"But we still have some patents around that technology and we think we may yet get a consolation prize out of those."
Next came Eurekster, the company behind the swicki - a search engine that can be customised to the needs of a like-minded group of users. A swicki can ensure, for example, that when you search for "Pinetree" you find the former All Black, rather than radiata.
Within a year the technology had more traffic than Trade Me, mostly from overseas, and it was tipped by top US technology analyst Red Herring as one to watch.
At one point rumours swept New Zealand that Google executives were in town to make Eurekster an offer it couldn't refuse. The rumours were false - but only the bit about the executives flying out here. In fact, they had already approached Eurekster's US investors, who had turned them down.
"They thought this was big enough to go head to head with Google. So we raised a bunch more money and did the proper US thing with a US CEO, and then basically spent it in about 15 months. I kind of mentally checked out a little bit after that because Google are a very, very good company. I was kind of excited for the guys having a Google offer in Christchurch, which we would have had. But again, it was a pretty interesting learning experience."
The technology was eventually sold to some small-time investors no one in New Zealand is likely to have heard of. "All that seems so long ago," he muses.
In fact, it was only a few years ago, but since then he and a team of about a dozen others have been working on the YikeBike, and it is clear Grant is in his element.
Like most brilliant products, the bike was not the result of a Eureka moment, but was based on a hunch that took years of tweaking and testing - and various combinations of skate wheels, power drill parts and motorcycle batteries - before it evolved into its current form.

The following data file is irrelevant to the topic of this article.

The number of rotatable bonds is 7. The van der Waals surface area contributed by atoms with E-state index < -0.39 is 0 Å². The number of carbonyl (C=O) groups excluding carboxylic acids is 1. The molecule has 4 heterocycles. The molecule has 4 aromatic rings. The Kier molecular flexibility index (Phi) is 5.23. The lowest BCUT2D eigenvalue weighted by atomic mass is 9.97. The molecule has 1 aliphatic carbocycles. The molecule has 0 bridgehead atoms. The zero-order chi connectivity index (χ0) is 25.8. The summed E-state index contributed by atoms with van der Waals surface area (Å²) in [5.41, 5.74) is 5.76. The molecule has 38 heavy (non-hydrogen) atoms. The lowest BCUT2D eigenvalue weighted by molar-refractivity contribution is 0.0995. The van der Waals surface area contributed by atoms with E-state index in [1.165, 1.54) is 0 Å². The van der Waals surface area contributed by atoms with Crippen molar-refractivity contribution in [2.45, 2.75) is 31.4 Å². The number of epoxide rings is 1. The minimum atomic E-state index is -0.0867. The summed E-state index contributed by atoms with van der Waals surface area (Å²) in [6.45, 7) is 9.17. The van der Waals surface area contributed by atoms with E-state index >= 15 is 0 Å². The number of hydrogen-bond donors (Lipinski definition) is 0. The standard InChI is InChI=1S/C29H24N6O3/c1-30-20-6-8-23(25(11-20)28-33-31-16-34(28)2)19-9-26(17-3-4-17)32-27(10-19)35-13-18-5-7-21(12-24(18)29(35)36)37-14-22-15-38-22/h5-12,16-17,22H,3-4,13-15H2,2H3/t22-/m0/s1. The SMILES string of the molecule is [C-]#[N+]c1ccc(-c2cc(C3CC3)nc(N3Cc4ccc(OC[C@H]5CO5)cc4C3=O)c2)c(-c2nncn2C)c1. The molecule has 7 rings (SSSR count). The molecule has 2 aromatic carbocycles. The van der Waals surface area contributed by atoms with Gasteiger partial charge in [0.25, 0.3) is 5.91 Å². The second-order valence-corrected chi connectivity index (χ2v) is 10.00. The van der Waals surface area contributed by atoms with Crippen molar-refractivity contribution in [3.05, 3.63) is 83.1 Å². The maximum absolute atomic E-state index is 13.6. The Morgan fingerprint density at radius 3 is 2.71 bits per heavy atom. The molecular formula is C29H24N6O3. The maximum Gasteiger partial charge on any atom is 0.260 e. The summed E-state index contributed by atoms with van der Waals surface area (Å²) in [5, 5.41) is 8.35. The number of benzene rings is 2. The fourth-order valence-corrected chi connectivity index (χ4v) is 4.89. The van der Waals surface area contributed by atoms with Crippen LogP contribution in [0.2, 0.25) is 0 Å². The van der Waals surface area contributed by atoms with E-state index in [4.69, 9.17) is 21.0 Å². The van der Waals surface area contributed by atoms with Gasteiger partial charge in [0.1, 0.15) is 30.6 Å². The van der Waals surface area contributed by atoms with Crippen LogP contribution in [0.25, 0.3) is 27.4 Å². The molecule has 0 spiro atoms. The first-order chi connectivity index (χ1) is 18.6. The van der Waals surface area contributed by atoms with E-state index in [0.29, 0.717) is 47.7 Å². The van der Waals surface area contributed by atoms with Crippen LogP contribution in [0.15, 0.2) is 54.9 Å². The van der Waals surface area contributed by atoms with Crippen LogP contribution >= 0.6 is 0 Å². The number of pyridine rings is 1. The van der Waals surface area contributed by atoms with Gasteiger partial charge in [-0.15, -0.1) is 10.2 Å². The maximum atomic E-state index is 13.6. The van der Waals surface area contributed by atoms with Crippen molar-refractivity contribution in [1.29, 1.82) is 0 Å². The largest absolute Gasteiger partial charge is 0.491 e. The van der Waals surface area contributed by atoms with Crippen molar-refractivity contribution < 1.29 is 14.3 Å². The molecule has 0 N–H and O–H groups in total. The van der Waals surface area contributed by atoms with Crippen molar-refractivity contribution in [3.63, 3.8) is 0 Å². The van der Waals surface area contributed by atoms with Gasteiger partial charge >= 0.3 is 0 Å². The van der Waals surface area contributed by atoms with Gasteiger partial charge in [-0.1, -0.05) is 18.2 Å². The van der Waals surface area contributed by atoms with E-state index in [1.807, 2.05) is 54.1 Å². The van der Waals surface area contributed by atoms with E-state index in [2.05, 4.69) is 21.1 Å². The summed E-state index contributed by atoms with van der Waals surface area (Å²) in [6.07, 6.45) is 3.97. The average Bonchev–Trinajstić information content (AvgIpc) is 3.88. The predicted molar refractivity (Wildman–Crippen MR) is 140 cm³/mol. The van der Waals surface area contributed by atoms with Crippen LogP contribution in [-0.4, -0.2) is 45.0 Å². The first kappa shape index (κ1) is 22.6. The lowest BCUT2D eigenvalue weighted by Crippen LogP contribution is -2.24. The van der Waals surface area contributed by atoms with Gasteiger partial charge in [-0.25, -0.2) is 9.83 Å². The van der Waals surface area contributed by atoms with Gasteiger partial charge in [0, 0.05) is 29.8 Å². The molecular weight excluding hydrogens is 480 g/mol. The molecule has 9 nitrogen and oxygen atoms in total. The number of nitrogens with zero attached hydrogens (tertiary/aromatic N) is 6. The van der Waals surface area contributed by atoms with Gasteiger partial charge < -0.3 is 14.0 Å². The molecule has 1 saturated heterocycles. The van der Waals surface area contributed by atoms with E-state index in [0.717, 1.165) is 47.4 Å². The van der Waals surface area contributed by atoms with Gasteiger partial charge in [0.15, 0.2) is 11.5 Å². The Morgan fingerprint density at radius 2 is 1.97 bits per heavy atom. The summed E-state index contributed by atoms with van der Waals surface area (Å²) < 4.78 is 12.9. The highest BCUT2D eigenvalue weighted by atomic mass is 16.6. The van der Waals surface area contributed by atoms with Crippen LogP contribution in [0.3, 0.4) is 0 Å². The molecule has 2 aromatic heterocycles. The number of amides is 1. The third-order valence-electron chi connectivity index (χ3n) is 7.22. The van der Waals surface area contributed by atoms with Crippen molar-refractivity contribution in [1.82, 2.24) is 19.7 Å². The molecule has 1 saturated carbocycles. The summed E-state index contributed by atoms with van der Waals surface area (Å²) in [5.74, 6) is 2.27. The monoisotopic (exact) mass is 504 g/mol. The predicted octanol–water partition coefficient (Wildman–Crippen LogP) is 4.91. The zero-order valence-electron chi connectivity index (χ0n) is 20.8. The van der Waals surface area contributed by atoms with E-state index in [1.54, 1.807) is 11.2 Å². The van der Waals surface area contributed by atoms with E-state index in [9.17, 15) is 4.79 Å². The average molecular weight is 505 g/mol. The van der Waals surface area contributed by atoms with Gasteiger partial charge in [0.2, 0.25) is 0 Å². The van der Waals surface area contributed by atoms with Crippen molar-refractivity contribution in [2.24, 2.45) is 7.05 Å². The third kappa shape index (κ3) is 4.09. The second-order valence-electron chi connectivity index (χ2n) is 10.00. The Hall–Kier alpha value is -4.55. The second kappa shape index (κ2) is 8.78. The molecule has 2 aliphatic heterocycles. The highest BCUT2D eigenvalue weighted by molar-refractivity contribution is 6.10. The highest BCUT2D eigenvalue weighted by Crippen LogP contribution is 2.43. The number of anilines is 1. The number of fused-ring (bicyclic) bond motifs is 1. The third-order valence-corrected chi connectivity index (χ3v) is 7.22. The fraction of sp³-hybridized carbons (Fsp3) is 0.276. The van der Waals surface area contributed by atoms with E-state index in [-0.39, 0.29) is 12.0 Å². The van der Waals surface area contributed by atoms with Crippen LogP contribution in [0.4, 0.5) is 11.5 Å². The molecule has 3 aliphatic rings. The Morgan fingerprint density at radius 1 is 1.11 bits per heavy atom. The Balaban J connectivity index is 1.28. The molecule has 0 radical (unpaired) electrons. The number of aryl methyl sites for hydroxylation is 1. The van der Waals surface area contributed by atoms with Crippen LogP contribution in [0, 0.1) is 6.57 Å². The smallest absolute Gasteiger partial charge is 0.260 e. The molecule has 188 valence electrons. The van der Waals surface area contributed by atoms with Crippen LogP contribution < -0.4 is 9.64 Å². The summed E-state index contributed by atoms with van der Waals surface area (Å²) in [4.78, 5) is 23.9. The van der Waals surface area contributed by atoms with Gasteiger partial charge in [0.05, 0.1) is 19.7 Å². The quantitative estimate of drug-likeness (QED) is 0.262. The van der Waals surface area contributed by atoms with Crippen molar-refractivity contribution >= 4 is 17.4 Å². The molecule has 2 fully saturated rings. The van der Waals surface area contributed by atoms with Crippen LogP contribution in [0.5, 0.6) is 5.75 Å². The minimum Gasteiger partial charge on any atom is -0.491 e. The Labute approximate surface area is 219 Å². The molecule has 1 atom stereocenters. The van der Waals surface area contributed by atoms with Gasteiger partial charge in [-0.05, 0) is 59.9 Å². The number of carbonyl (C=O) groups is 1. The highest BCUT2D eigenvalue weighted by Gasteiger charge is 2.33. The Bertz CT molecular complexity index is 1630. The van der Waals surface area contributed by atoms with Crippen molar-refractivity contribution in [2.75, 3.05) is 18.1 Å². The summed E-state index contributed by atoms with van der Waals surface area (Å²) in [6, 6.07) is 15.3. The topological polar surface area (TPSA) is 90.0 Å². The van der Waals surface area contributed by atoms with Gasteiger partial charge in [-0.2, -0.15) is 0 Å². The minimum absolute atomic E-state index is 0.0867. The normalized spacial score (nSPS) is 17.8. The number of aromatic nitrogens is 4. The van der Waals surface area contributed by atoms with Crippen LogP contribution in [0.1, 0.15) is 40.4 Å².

"I guess I'd describe my overall business philosophy as: 'You have a hunch, give it a nudge, and it's driven by lashings of delusion'."
He was initially inspired by the Segway, and figured out early on that there was nothing natural about the basic bike design of hanging over the handlebars that has barely changed in more than a century.
The result was a mini-farthing that is built for practicality rather than speed, and more suited to the urban environments most of us live in these days. The fact that it can be folded up into something no bigger than your average city backpack is also a key selling point.
The bike was officially launched in Germany, securing enough deposits to kick off manufacturing. So far, more than 15,000 people have registered an interest.
Although Grant and his team have identified Western Europe as the best place to start selling the bikes, word of mouth and intense media interest have so far led to most of the queries coming from elsewhere.
When the bikes got a London outing in Trafalgar Square, they were mobbed.
"There were three of us and we literally just couldn't get out of there," says Grant. "People would come up to you and say: 'What is it?' And we'd fold it and unfold it, and then someone else would ask. The only way we could get out was by being rude."
The bike has featured on the Discovery Channel, as well as the cover of Time. But his favourite story is from Sydney. One of the company's directors was riding the bike recently when a young woman called out and asked if he was from "the future".
Fortunately, the Christchurch earthquake and its aftershocks did very little damage to YikeBike's Sydenham headquarters, or to the homes of most of its staff.
Grant is slightly miffed the media have not made it clear that most of Christchurch remains unscathed by the quake.
"I'm too much of an engineer, I guess. It really is a triumph of engineering and planning, the fact that no one died.
"When it happened I have to admit my mind flashed back to my varsity course where we talked about wooden buildings, where a giant could pick it up and shake it and it wouldn't fall down. The other thing they don't really let on is that aftershocks are always about 10 times less strength than the main one, so you don't really need to worry too much."